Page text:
About Rabies

Rabies is caused by a Lyssavirus of the Rhabdoviridae family.
Signs Of Disease
Rabid animals typically behave abnormally and may show daytime activity in a nocturnal species such as a bat, loss of fear of humans, or unprovoked aggression. They may have a dropped jaw and appear to be foaming at the mouth. Rabid animals may also appear weak or paralyzed (dumb rabies) or may appear agitated and excited or paralyzed and frightened (furious rabies). Sometimes, rabid animals do not show any signs of illness before death from rabies. Most bats affected by rabies are found on the ground, unable to fly, during daylight. But rabies should be considered if bats are encountered in newly opened cabins, or in rooms where people that are sleeping may not have been aware of the bat.
Where is Disease Found?
Rabies is found in all parts of North America and the rest of the world in many species of carnivores including domestic dogs, domestic cats, red foxes, arctic foxes, skunks, and raccoons. In Idaho, the only rabies virus strain present is the bat-associated strain. Because these bat strains can be transferred from bats to other mammals, all mammals with signs of neurological disease should be considered a potential source of rabies. Rabid animals, primarily bats, have been detected in almost every county in Idaho with between 10-20 cases per year.
How Can I Protect Myself?
Rabies is transmitted by the bite of a rabid animal. Humans can be exposed to rabies through bites, scratches or saliva contamination of wounds or eyes from an animal with rabies. If open cuts or scratches or mucus membranes are exposed to saliva, brain or spinal cord tissue from a rabid animal, this is considered an exposure. Do not approach an animal that you think has rabies; and do not touch a dying or dead animal without gloves. The best way for the public to protect themselves is to avoid touching, handling or adopting wild or stray animals. All cats and dogs that venture outside and may have contact with wild animals should be vaccinated for rabies. Vaccination schedules and advice can be obtained from local veterinarians. Any wild animal, especially carnivores or bats, which has bitten or contacted a person or domestic animal and which is showing aggressiveness without being provoked, or that is showing neurologic signs like seizures, staggering or circling should be considered a rabies suspect. If a rabid animal is contacted, the exposed person should apply or receive first aid treatment. The immediate, thorough scrubbing of the exposed skin or body surface, including a bite wound, with soap or detergent and water, or water alone, is the most effective means of preventing infection with rabies virus. The patient should be seen by their physician as soon as possible to determine if rabies vaccine and antiserum are required. Treatment options are at the discretion of the physician. Because rabies is virtually 100% fatal, do not delay seeking medical attention as there is no reliable treatment option once signs and symptoms occur. The vaccination of pets is important in reducing potential human exposure to rabies since pets are more likely than people to come in contact with rabid wild animals and can subsequently expose people. Appropriate vaccines should be administered to pets by a veterinarian. None of the animal vaccines have been approved for use in wild animals. In Idaho it is illegal to possess striped skunks, foxes or raccoons without proper permits, primarily due to concerns about rabies. The best protection against rabies is pre-exposure vaccination of persons at high risk of exposure to rabid animals, such as veterinarians, wildlife biologists, wildlife rehabilitators and animal handlers. Safe vaccines are available, but boosters may be required for initial protection against exposure. Information about pre-exposure immunization can be obtained through the local health department or a physician.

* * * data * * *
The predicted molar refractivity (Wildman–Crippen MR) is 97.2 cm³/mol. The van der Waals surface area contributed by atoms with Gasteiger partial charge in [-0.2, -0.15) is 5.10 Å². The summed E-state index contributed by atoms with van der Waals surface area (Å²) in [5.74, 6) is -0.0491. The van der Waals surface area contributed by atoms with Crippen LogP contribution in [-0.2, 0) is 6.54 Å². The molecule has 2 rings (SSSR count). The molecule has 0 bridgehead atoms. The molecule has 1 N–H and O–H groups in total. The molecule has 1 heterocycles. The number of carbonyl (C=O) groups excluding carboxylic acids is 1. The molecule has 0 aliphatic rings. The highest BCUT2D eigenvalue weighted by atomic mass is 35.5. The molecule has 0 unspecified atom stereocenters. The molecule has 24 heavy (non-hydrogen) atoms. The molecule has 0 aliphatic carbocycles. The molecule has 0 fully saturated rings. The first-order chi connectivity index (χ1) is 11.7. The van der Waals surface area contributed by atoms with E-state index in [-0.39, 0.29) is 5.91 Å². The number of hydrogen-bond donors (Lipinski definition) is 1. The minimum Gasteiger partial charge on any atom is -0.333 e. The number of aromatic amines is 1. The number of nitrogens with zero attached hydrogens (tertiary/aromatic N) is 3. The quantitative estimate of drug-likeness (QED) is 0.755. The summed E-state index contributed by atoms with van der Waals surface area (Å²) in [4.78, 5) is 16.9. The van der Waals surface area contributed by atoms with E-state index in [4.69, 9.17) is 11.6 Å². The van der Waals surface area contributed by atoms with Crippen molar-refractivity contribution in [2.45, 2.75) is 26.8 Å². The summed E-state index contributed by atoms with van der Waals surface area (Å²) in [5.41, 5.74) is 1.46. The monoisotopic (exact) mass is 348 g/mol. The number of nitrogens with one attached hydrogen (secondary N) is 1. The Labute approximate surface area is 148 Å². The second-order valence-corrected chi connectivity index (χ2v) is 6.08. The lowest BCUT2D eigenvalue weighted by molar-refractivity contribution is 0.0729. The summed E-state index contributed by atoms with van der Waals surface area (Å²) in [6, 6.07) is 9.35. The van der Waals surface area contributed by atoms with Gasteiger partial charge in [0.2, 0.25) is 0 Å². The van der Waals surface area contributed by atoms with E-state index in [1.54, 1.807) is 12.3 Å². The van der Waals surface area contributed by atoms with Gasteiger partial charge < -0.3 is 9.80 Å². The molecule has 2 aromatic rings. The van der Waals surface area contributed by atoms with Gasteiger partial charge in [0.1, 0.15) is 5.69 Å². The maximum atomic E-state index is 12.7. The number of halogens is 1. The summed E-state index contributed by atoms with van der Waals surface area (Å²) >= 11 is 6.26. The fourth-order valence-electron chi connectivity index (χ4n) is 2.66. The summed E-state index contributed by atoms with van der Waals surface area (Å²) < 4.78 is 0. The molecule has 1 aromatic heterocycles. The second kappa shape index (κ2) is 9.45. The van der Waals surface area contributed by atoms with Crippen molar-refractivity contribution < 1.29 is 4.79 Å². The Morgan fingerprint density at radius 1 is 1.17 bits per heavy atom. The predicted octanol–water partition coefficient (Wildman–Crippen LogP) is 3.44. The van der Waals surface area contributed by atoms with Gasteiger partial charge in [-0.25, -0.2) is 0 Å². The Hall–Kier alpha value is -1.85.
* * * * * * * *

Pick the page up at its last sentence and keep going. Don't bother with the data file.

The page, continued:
Samples to Collect
If there is concern about this condition, contact a conservation officer or an Idaho Department of Fish and Game Regional Office. Appropriate samples can be collected for testing if deemed necessary. Any animal suspected of having rabies should be reported to the nearest Idaho Department of Fish and Game Regional Office, conservation officer, or animal control officer. If a rabies suspect animal must be killed, do not shoot it in the head or damage the head, as the intact brain is necessary for testing. Caution must be taken in approaching a suspected rabid animal, since many rabid animals are very aggressive and can still bite even when they appear to be paralyzed. During euthanasia and handling of rabies suspects, care should be taken to avoid exposure to rabies. Rubber or latex gloves or a plastic bag turned inside out should be used to handle animals to avoid direct skin contact with the animal. The animal should be placed in a double plastic bag and placed in a leak proof container for transport to the laboratory.
Can I Eat The Meat?
Meat from animals that die of rabies is not appropriate for human consumption. Do not feed the meat from animals suspected of having rabies to dogs or cats.
What is IDFG doing to help manage this disease?:

IDFG provides assistance in testing rabies suspect animals for rabies. Information on dealing with bats and other potential hosts is available.

Domestic or wild animals which exhibit the abnormal behavior or aggressiveness should be considered to be potentially rabid.  If there is any risk of exposure to humans or domestic animals, the Idaho Department of Fish and Game, the Idaho Department of Health and Welfare, or the local Health District Office should be notified so that the necessary precautions can be taken to retrieve the animal and get it sent to the laboratory for testing.